However, all of these challenges are short-term and curable that will not have material damage to business fundamentals. As a young fintech company with big growth plans, STNE has done a good job on customer base, TPV and retention rate which should be the most important metrics to monitor. Moreover, it has been gaining market share since the beginning without any signs of slowing down (as below).
The Brazilian market offers great opportunities
In Brazil, e-commerce sales are expected to grow at a CAGR of 14%. The volume of digital payments is also growing regardless of the macro environment. During Brazil’s recent recession (2014 to 2017), nominal GDP grew at a CAGR of 4.3%, while the volume of digital payments grew at a CAGR of 8.1%. The space for future expansion is huge given that Brazil still has 50% of household consumption that has not been done by cards. Excluding merchant acquiring or payment business, the company also estimated that banking, credit and software could reach a total of R$120 billion TAM.
Overall, I think Brazil, as a developing country, is always a tailwind for STNE investors. Brazil’s GDP had been depressed since 2014 following the fall in commodity prices (soya and iron ore, for example). They had this economic contraction for 7 years already. It is impossible for Brazil, as a non-communist country, to decline forever. Future inflationary pressure could drive up commodity prices and provide a tailwind for Brazilian exports. President Bolsonaro’s deregulation policies should also help revive the economy.
STNE is a company that Brazilian society needs because it offers more efficient solutions and creates real value for small businesses. Once he can establish and secure a leading position in the market, he is very unlikely to fail.
Many Brazilian fintech startups have emerged over the past decades. STNE is just one of the names out there. Although STNE is healthy developing its customer base and gaining market share, we do not know if this could change in the next 3 or 4 years. STNE must execute its strategy and deliver better results when the effects of COVID and acquisitions normalize. Investments in Linx propel STNE to leadership position in online retail software. STNE needs to find ways to use Linx to create synergy and strengthen its core payment business. The company’s current priority is to acquire as many customers as possible. However, STNE needs to find its key competency and provide clearer direction on what its gap looks like. At the moment, I have the feeling that the management wants to offer everything to the customers, which can lead to unprofitable investments. Additionally, we also have macro risks from Brazil which will always be a risk there.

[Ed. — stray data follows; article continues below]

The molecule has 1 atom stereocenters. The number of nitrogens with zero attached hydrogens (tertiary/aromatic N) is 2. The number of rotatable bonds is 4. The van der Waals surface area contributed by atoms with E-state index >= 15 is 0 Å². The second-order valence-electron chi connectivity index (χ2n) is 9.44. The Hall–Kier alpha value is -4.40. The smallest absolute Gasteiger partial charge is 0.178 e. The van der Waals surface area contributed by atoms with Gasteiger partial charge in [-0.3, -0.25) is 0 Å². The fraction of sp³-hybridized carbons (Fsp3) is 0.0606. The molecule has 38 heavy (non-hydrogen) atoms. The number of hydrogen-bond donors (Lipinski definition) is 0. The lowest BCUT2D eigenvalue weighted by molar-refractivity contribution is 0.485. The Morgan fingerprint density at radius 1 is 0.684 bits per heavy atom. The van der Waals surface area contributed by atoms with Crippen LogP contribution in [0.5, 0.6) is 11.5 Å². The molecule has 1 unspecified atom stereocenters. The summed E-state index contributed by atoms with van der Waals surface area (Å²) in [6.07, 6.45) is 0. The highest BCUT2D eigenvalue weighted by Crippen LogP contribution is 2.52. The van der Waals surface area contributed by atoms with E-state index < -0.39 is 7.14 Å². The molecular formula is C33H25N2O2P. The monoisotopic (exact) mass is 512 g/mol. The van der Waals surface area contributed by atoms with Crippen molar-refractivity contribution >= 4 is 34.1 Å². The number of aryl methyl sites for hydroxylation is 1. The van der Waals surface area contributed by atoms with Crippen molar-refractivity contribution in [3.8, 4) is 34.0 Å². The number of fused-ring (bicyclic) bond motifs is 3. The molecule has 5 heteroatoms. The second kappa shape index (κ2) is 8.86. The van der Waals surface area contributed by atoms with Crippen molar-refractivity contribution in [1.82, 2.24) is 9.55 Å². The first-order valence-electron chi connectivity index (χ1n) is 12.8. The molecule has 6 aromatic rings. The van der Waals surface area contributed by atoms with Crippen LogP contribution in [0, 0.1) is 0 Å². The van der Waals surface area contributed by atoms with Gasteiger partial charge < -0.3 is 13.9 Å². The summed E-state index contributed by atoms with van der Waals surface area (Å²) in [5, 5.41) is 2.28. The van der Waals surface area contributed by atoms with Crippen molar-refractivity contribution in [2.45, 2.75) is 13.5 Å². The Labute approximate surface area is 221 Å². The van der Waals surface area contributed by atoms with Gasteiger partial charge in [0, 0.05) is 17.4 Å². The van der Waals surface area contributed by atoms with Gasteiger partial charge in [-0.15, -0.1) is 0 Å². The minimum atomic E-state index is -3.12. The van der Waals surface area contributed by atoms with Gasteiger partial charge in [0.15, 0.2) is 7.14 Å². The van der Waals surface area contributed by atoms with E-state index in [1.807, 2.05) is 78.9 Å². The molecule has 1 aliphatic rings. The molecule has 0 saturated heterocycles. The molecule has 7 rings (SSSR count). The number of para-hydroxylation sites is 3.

Stocks are cheap with negativities already embedded
STNE currently has 308 million shares outstanding, including Class A and B shares. With a stock price of $11.2, the total market capitalization is expected to be $3.4 billion or 17, R$5 billion. Currently, the company has many unprofitable early investments, one-time acquisition costs, credit product error costs and headwinds. Temporary headwinds include costs of 0.1 billion reais for Linx acquisition expenses, -0.18 billion reais of credit product pause and -0.5 billion reais of investment cost in Bank Inter. If we cancel these costs, the current TTM net income of -0.25 billion R$ could be improved to 0.53 billion. Assuming that 0.53 billion reais is our estimated earning capacity, we could obtain a cumulative discounted profit over 10 years of 12.3 billion reais (using a discount rate of 7%, a growth rate of 30% for the first 5 years, then 20% for the second 5 years). If we change the starting revenue to R$0.8 billion (2019 figure), we expect to get R$18.6 billion. Considering the strong customer growth and the huge market space to come, the current STNE would definitely be stronger than in 2019. So these assumptions are very conservative. Depending on the assumptions we put in place, there will be a wide range of estimated returns.
Another good thing is that the present value of equity has reached 14.99 billion reais, which makes the PB ratio only 1.16. STNE’s US counterparts such as Block Inc. (SQ), PayPal Holdings (PYPL) and Visa (V) have a much higher ratio than this (chart below).
Overall, STNE is a stock with unlimited caps but high uncertainties. Warren Buffett bought the stock at around 18.44 for 14 million shares (252 million worth) during the fourth quarter of 2018. Given his strong background in the financial sector, STNE certainly has good qualities to buy . Its recent $1 billion purchase of Nu Holdings Ltd (NU) during the fourth quarter of 2021 also indicated optimism among Brazilian businesses as a whole. For STNE, I think the risk is low. Any future positive sentiment could boost the stock price towards the uptrend.